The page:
World Without Cancer – G Edward Griffin Interview in 5 parts
Watch this 10 part series to learn more.
- 01 The True History of Chemo & The Pharmaceutical Monopoly
- 02 Cancer Facts and Fictions, Breast Cancer, Hormones, Skin Cancer & Essential Oils
- 03 Cancer-Killing Viruses, Cancer Stem Cells, GMOs, Juicing & Eating the Rainbow
- 04 Excitotoxins that Fuel Cancer, Nature’s Pharmacy and Healing Cancer with Sound & Light
- 05 Cancer Causing Blindspots, Toxic Vaccines, Homeopathy & The Power of Emotions
- 06 The NOCEBO Effect, Healing Vaccines, Advanced Detoxing & Going Inside A German Cancer Clinic
- 07 Heal Cancer with Clean Electricity, Unique Water, Natural Sunlight & Combining Superfoods
- 08 Cannabis, Nature’s Epigenetic Switches, Peptides & Healing with Micronutrient Therapy
- 09 Cancer Conquerors & Their Powerful Stories of Victory
- 10 What Do You Do Next
At the time of writing this, it was the second season from first planting my cucamelons. I’m not sure if this current vine is from the original plant or from some fallen fruit that’s germinated this season.
You see, it appears to be that after the fruiting season ends, the plant can be cut back and it re-grows next season, bearing more of these little tid-bits to please the palate.
The cucamelons in the photo are on a bread and butter plate with a standard knife and fork set just to show you what size these little gems grow to (much the same size as a grape).
They’re extremely easy to grow and make a delicious snack, straight off the vine or with a salad. They taste like cucumber, but look like a miniature watermelon and carry all the goodness and nutrition you’d expect in eating healthy.
They’re hardy, frost and pest resistant and last well in the refrigerator once picked and they can be grown quite well in large pots. They’ve become one of my favourites, along with my Lemonade trees, also growing in large pots.
Not only do they taste good, straight from the peel, there are some other exciting ways to enjoy your bananas as well.
We all know that a banana tastes great on breakfast cereal and a banana sandwich never goes astray, either, but did you know that a banana smoothie is a nice, healthy and tasty drink too. It’s just a matter of peeling the banana and popping it into your blender with a little (around 300ml of water) and go for it. This will give you a ‘thick shake’ type drink, but if you’d like it a little less thick, add a little more water. Just experiment here.
How about banana ice cream? After peeling your bananas, break them off into 2.5 cm (1″) lengths and freeze them in a plastic freezer bag (or your Tupperware container). Once frozen, take them out and throw them into your blender and let them sit for a few minutes to thaw a little.
Some people suggest adding a little water instead of thawing, but you don’t want your banana ice cream too runny, so play it by ear. Once blended into a smooth paste, you have your ice cream! No need to add sugar or flavouring (unless you feel you really have to…. We don’t).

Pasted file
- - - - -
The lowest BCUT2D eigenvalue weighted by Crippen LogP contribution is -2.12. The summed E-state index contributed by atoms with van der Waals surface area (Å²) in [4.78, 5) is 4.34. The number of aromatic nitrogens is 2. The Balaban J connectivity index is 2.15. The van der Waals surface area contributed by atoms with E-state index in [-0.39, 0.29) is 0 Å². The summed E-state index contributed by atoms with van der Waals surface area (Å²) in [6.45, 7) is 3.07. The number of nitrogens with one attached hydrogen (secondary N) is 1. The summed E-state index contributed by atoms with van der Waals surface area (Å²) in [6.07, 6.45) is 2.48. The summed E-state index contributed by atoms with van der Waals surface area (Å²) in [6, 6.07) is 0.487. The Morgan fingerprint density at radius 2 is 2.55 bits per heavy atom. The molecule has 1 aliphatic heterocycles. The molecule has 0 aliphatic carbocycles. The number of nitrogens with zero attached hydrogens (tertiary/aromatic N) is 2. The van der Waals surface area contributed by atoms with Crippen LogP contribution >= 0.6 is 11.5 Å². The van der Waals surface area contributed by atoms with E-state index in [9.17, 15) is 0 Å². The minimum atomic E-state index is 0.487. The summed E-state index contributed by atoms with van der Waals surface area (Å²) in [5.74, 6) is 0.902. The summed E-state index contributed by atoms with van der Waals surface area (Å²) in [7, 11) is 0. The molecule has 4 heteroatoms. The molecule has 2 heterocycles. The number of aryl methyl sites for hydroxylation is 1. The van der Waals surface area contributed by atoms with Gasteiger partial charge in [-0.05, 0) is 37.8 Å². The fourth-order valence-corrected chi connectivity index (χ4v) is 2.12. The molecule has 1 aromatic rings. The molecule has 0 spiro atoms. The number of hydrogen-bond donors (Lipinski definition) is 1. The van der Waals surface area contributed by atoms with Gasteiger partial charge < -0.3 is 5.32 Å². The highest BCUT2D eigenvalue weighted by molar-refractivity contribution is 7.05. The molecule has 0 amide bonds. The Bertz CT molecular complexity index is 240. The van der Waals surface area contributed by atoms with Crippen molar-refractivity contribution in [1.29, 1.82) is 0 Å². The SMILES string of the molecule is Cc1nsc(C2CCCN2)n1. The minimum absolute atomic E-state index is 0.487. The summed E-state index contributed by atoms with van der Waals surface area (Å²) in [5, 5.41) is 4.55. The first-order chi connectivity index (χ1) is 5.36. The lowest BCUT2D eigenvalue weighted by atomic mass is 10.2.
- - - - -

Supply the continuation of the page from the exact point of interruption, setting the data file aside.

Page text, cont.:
You can also add fresh fruit, such as blueberries, strawberries or whatever you wish and you’ll still end up with a nice, healthy ice cream.
Most people avoid bananas once they start losing their yellow to dark spots (the signs of ripening). The ‘blotchy’ banana is perfect for smoothies or ice cream however. If you have bananas get a little too ripe, they will taste slightly bitter. Don’t toss them out. These go great in banana cake.
When I was a kid, I remember my mother telling me that I should never eat the seeds or skin of the watermelon because I’d get a really bad tummy ache. A bit of wise advice, no doubt, but also a little misguided.
You see, I don’t doubt that eating the seeds and skin may have been bad for the stomach because trying to digest it would end in a bout of pain at the very least. It’s probably the same as eating an unripe apple… possibly very painful.
Juicing the melon… seeds, skin and all, is a different proposition though. A good juicer will break everything down to a cellular structure, leaving no undigested ‘large bits’ to push their way through to the intestines as solid pieces. Also, all the goodness and nutrition in the skin and the seeds can then be taken into our system with all the ‘hard work’ already done in the digestive process by the juicer.
Some of us grew up enjoying the taste of a juicy slice of rockmelon with white sugar sprinkled all over it. A bit of healthy combined with not-so-healthy.
Well, here’s the perfect way to enjoy your rock melon if you have a juicing machine. First, cut it in half. Next, scrape out all the seeds. Leaving the skin on (washed first, of course), run it through your juicer, skin and all.
It may go against all the rules about not eating the skin of the rock melon, but this is where a lot of the essential nutrients are.
-Special Note- Don’t include the seeds in the juicing. Keep them for the garden to grow new melons next season. The seeds tend to have quite an overpowering flavour and this could spoil the taste of your juice.
Rockmelon seeds can be roasted and eaten as a snack though and are a good protein source.
It’s no surprise that the US government would look the other way when lower IQ and cancer are business as usual.
One of the major agencies that would look the other way is the Environmental Protection Agency (EPA)…. (Read more of the article here)
This is a follow-up article that tells of some more chilling details regarding fluoride and how it got to be known as such a ‘great help’ to your teeth. (You can read the article here)
Happy with vaccinations? Watch this video